The children of these two couples, Irie Jones, and the twins, Millat and Magid Iqbal, are strangers in a strange land. Irie Jones (whose name means, in patois, “everything OK, cool, peaceful”), battles with “the bird’s nest of her hair,” and her weight: her body has “brown bulges for children, bags of fruit, buckets of water, ledges genetically designed with another country in mind.”
Magid Iqbal, a freak genius, “given a glorious name like Magid Mahfooz Murshed Iqbal,” wants instead to be called Mark Smith, and attend the Harvest Festival at school “like some wood sprite,” instead of accompanying his father to Mecca. “It’s not fair. I can’t go on haj. I’ve got to go to school. I don’t have time to go to Mecca. It’s not fair.” Magid is returned to Bangladesh “to be brought up proper” by his grandparents, where he eerily turns, in a twist of poetic justice, into Macaulay’s “brown-skinned Englishmen, Indian in blood and color, but English in taste, in opinions, in morals, and in intellect.” He returns seeing God “in the millionth position of pi, in the arguments of the Phaedrus, in a perfect paradox. And what more is God than that?”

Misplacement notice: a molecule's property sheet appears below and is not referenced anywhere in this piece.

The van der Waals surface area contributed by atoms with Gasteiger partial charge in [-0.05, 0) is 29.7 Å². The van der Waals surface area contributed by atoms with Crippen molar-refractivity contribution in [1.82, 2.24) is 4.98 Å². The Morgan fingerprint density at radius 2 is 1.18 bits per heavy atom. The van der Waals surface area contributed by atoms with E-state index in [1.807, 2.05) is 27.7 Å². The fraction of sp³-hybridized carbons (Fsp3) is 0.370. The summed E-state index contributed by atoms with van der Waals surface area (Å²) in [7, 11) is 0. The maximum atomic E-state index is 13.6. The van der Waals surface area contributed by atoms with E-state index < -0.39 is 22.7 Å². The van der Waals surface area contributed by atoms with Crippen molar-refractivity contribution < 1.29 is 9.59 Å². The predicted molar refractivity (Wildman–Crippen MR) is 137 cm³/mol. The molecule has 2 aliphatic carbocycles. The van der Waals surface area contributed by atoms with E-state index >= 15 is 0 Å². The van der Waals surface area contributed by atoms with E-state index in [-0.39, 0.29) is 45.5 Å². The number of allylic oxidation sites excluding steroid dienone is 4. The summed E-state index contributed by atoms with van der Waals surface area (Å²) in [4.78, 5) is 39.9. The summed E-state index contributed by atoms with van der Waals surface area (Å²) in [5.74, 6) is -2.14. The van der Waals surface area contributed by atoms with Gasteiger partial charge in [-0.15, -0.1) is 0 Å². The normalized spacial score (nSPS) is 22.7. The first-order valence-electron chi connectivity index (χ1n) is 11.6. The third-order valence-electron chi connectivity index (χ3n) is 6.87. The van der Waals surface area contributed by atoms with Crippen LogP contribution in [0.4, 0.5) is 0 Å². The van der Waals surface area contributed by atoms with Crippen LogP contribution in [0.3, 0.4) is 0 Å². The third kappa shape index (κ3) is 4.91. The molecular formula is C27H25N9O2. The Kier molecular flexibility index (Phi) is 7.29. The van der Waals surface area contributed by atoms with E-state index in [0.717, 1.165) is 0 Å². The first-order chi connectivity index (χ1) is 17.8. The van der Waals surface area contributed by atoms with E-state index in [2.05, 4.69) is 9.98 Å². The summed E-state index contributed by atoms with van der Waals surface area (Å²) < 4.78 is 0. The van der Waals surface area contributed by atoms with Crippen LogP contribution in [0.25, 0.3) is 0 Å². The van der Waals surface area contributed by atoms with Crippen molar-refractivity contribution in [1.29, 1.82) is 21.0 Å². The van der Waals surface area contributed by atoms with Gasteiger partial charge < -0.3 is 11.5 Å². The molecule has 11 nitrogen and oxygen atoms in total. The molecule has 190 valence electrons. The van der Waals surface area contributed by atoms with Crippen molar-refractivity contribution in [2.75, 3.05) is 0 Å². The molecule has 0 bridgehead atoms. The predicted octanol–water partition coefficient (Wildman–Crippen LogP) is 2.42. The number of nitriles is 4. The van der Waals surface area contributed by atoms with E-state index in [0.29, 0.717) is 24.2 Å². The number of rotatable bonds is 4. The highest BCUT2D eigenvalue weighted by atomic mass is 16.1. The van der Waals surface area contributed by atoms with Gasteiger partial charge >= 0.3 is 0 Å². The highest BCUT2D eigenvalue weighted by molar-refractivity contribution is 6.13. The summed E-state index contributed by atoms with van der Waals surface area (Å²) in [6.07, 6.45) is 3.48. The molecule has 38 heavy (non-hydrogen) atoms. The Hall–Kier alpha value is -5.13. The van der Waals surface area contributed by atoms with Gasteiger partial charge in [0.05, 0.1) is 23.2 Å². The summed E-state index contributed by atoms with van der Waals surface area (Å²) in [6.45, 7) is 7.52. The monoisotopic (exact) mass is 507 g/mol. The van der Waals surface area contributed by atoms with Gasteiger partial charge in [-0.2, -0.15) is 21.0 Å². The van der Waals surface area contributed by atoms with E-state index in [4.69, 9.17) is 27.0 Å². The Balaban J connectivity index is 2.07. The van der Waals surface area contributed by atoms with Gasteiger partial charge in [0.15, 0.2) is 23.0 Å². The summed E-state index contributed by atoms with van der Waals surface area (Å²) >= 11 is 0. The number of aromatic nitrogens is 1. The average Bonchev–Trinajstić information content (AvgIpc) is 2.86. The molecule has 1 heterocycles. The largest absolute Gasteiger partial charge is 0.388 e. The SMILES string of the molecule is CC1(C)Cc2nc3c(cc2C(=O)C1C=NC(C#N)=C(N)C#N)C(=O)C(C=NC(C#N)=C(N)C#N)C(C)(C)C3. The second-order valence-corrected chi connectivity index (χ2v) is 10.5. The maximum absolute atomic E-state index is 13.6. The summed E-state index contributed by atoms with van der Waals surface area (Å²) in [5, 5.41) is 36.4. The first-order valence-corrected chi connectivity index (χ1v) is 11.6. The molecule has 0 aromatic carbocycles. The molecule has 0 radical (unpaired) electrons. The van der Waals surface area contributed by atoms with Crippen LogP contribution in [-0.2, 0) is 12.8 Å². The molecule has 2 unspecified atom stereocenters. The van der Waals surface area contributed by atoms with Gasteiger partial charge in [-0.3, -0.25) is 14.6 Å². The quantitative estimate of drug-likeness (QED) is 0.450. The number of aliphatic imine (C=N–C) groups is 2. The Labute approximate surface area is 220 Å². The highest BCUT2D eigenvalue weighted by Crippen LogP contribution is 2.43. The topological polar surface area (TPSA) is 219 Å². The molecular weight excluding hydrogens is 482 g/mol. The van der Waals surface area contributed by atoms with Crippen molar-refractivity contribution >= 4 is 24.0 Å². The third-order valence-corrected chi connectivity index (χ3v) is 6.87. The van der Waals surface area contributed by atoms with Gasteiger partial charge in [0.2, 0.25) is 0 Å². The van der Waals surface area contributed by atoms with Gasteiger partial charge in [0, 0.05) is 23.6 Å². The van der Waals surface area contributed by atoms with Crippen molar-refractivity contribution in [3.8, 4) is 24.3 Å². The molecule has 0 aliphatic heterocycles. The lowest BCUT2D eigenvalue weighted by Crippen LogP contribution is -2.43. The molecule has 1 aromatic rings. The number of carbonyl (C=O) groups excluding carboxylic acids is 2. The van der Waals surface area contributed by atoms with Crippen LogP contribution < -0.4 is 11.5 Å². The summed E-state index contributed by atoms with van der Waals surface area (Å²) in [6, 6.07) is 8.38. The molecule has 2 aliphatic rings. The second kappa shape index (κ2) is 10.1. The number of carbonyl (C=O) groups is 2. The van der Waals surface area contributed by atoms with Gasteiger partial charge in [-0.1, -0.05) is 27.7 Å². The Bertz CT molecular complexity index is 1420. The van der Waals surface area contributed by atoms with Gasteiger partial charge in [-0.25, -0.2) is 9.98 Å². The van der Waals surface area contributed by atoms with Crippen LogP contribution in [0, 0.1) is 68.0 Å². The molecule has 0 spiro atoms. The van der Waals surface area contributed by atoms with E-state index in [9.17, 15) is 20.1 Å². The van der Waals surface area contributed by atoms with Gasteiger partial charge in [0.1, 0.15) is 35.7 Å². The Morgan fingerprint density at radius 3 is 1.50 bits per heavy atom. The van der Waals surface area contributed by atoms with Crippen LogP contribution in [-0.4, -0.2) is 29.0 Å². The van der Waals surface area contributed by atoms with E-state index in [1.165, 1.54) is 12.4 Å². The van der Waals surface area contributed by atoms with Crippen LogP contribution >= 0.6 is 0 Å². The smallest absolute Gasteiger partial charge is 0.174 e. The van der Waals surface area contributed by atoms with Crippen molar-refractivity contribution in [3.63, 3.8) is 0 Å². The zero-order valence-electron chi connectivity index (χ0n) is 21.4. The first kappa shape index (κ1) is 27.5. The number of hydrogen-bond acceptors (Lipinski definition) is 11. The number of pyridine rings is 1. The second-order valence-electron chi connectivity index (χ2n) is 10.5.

Meanwhile Magid’s twin, handsome Millat Iqbal, is trouble, an exemplar of the predicted decline and fall of Western civilization. After continual scrapes with white women and authority, Millat finds his clan in KEVIN, Keepers of the Eternal and Victorious Islamic Nation, militant immigrants with “an acronym problem,” hate and anger and revenge seething beneath the shibboleths of orthodoxy.